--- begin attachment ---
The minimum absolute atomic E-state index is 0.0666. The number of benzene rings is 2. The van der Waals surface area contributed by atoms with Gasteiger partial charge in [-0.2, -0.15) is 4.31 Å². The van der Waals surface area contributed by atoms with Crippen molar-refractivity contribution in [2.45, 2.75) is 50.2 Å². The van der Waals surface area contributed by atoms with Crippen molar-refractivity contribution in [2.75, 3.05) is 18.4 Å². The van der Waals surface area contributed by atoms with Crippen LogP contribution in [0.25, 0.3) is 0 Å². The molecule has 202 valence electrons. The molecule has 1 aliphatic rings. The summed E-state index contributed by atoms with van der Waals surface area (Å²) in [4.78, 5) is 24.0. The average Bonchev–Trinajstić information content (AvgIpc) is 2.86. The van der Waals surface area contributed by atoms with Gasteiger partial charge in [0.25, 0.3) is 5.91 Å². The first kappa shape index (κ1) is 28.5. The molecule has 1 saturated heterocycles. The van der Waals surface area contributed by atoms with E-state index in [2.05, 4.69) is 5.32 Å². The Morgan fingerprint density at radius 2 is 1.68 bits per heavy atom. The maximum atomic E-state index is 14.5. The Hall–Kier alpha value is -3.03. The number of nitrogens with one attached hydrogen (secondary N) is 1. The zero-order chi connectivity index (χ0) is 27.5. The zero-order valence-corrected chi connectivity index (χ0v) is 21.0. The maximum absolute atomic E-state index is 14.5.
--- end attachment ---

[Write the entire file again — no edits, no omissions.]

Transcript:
The minimum absolute atomic E-state index is 0.0666. The number of benzene rings is 2. The van der Waals surface area contributed by atoms with Gasteiger partial charge in [-0.2, -0.15) is 4.31 Å². The van der Waals surface area contributed by atoms with Crippen molar-refractivity contribution in [2.45, 2.75) is 50.2 Å². The van der Waals surface area contributed by atoms with Crippen molar-refractivity contribution in [2.75, 3.05) is 18.4 Å². The van der Waals surface area contributed by atoms with Crippen LogP contribution in [0.25, 0.3) is 0 Å². The molecule has 202 valence electrons. The molecule has 1 aliphatic rings. The summed E-state index contributed by atoms with van der Waals surface area (Å²) in [4.78, 5) is 24.0. The average Bonchev–Trinajstić information content (AvgIpc) is 2.86. The van der Waals surface area contributed by atoms with Gasteiger partial charge in [0.25, 0.3) is 5.91 Å². The first kappa shape index (κ1) is 28.5. The molecule has 1 saturated heterocycles. The van der Waals surface area contributed by atoms with E-state index in [2.05, 4.69) is 5.32 Å². The Morgan fingerprint density at radius 2 is 1.68 bits per heavy atom. The maximum atomic E-state index is 14.5. The Hall–Kier alpha value is -3.03. The number of nitrogens with one attached hydrogen (secondary N) is 1. The zero-order chi connectivity index (χ0) is 27.5. The zero-order valence-corrected chi connectivity index (χ0v) is 21.0. The maximum absolute atomic E-state index is 14.5.